No punishment for pregnant soldiers

NO PUNISHMENT FOR PREGNANT SOLDIERS…. A bad idea that was, thankfully, short-lived.

A controversial policy that put pregnant soldiers in war zones at risk of discipline will be rescinded under an order from the top U.S. commander in Iraq.

Gen. Raymond Odierno has drafted a broad new policy for the U.S. forces in Iraq that will take effect Jan. 1, and that order will not include a pregnancy provision that one of his subordinate commanders enacted last month, according to the U.S. military command in Iraq.

Odierno’s order comes about a week after the pregnancy policy issued by Maj. Gen. Anthony Cucolo triggered a storm of criticism. Cucolo had issued a policy that would permit the punishment of soldiers who become pregnant and their sexual partners.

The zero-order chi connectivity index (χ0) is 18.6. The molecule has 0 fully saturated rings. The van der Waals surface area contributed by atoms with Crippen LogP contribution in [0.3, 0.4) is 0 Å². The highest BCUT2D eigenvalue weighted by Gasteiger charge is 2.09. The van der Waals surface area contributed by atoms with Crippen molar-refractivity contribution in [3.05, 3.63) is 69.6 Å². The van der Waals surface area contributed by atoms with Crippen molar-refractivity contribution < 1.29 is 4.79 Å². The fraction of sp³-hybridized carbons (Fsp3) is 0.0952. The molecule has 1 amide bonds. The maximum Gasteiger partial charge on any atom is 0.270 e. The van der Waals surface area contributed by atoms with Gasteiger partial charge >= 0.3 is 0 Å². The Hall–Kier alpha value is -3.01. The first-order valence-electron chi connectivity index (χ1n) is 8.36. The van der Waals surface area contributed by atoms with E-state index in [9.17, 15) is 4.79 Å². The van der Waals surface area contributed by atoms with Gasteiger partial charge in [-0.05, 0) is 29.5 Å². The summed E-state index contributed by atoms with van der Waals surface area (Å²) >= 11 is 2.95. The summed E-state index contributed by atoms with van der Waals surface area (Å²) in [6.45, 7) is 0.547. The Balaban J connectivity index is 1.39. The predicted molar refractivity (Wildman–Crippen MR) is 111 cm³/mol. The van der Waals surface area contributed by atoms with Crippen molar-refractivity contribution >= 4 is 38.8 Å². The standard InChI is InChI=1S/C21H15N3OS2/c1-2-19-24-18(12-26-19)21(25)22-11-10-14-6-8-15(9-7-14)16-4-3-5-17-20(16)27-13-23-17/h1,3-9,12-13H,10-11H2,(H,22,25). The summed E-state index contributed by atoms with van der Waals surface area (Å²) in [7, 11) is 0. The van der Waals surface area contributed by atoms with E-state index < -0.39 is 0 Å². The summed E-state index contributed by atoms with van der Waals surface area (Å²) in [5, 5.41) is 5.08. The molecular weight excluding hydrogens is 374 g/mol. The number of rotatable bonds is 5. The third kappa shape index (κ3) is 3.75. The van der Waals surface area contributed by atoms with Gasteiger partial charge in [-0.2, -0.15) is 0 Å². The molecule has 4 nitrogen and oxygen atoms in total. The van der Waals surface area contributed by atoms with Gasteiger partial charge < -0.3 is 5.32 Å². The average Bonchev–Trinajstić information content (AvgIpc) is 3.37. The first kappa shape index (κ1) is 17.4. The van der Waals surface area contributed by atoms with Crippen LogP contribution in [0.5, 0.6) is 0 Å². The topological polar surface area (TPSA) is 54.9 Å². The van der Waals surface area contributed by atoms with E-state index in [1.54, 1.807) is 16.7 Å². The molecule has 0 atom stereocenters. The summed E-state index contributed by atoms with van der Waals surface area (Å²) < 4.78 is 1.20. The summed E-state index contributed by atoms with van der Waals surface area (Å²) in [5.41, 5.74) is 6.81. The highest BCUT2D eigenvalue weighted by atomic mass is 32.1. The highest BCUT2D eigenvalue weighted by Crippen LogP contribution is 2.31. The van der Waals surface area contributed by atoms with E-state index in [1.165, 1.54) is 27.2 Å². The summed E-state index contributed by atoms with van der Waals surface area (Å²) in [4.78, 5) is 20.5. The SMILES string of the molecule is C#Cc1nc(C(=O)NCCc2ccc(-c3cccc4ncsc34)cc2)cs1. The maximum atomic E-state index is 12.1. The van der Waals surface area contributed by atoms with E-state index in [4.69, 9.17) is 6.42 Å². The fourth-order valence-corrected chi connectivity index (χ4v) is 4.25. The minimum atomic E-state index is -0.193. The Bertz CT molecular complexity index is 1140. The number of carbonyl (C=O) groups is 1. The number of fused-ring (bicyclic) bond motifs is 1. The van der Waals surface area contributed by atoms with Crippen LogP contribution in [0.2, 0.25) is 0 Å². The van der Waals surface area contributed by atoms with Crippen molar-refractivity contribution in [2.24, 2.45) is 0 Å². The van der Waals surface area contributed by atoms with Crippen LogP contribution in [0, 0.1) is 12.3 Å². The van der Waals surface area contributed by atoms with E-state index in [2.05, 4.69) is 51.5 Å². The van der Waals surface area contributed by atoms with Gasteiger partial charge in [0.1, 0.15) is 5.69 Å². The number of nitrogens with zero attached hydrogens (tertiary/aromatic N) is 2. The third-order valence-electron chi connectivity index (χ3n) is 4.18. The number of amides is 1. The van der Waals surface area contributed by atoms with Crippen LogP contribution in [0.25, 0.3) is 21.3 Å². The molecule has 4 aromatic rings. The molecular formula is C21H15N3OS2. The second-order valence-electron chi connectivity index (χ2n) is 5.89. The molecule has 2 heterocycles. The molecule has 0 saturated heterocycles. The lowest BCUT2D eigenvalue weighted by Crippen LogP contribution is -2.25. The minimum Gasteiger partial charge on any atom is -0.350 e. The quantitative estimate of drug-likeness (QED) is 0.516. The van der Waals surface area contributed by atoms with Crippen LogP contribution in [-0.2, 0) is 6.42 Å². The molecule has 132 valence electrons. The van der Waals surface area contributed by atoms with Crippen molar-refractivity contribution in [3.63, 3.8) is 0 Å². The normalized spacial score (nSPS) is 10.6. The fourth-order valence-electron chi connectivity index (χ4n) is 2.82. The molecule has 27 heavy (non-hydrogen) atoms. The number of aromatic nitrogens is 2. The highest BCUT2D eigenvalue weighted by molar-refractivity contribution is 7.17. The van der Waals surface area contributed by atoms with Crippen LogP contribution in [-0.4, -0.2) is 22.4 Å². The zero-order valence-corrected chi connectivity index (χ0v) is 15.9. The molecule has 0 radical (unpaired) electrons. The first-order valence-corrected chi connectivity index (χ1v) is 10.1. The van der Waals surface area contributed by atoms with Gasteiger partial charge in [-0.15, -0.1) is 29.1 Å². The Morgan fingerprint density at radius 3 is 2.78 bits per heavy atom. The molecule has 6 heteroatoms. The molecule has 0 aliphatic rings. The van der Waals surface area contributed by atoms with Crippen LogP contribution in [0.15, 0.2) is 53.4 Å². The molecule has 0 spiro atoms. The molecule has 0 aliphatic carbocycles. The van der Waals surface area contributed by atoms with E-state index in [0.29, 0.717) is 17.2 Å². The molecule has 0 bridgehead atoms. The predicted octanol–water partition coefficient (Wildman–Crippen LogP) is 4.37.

Now, Cucolo had already started backing off his own policy earlier this week, explaining that he had no intention of actually pursuing courts-martial against female soldiers who get pregnant. It was highly unlikely that a pregnant servicewoman was actually going to end up behind bars.

But it’s nevertheless encouraging to have this matter resolved altogether. Odierno will issue a new general order on Jan. 1, following a thorough review of existing orders. The pregnancy provision will not part of the consolidation.